by Isabel Baird
A few months ago, Elon Musk made a pretty ambitious bet with Australian politicians. Last week, Elon Musk fulfilled that bet. So what was the wager? Building and installing the world’s largest lithium-ion battery in South Australia in under 100 days, or do it for free. What a feat for Elon Musk and Tesla to take on. There were doubts that this battery could actually be built in just 100 days, since a battery of that scale had never been built, especially within such a short timeline. But as of December 1st, within the 100 day timeframe, the 100 megawatt battery was up and running as an integrated component of South Australia’s electrical grid.
The battery is the size of an American football field, and can power up to 30,000 homes for an hour. It is connected to the Hornsdale Wind Farm, which consists of 99 wind turbines and can produce up to 1,050,000 megawatt hours of electricity each year. The energy produced by this wind farm can now be stored in Tesla’s new battery, helping to maintain grid reliability and providing South Australia’s residents access to electricity during peak demand time.
Recently, South Australia has been coping with repeated climate change-charged superstorms, which is why this battery is so important and its timing so vital. In September 2016, South Australia was hit hard by a 50-year storm that completely wiped out electricity for the entire state and its 1.7 million residents. But storm-related blackouts are not the only reasons for power outages; load shedding, which is when electricity is shut down due to a lack of supply at high demand times, has become a common issue. This is where the battery comes into play. At times when demand is high and there is not enough electricity being generated, for example by coal plants and wind farms, the grid can draw from the battery’s stored energy (thanks to the Hornsdale Wind Farm) and supply it to the grid so people have electricity. Not only does the battery increase the use of renewable energy, but it also provides an economic benefit as it is easier to scale up with batteries modules, rather than building an entirely new power plant.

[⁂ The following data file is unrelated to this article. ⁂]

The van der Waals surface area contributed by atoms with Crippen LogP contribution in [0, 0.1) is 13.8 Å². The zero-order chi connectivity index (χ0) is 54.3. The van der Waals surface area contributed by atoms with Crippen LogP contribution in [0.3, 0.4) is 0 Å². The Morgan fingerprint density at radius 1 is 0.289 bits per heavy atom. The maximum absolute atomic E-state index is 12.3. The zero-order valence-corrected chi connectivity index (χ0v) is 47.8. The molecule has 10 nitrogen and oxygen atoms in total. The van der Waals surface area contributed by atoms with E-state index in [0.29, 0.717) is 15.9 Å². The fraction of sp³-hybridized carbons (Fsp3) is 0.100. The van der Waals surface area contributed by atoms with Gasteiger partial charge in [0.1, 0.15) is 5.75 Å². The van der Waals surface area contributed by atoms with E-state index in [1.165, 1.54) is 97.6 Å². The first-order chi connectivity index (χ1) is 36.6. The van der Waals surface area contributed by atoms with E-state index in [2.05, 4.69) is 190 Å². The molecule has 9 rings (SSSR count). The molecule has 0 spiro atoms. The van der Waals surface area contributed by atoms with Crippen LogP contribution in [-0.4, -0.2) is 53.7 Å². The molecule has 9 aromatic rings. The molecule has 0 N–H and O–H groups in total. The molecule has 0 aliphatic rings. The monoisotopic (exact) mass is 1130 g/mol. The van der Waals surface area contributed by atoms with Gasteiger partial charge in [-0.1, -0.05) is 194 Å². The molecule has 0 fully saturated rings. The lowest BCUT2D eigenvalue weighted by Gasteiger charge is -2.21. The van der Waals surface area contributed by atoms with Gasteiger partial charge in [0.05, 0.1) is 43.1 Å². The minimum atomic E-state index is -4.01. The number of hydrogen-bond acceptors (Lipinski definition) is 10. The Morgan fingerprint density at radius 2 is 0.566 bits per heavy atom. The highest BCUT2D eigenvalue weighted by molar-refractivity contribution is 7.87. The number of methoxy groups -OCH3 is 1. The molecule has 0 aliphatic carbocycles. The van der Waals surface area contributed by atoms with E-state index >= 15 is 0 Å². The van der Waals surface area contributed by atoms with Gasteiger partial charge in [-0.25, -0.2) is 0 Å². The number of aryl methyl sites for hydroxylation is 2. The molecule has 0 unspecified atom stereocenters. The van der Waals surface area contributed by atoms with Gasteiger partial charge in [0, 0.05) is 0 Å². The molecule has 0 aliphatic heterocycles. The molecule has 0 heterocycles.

Tesla has raised the bar with this effort, and showed that something as ambitious as a 100 megawatt battery is feasible. While this is currently the largest lithium-ion battery the world has seen, it may not stay that way for long. As new technology emerges and renewable energy continues to become more mainstream, batteries will likely become more commonplace, and be capable of providing solutions for energy crises occurring worldwide.
We’ll keep our eyes peeled for more large-scale batteries being implemented around the world and can’t wait to see what a renewable energy future brings. What do you hope to see with a clean energy future, both on a local and global scale?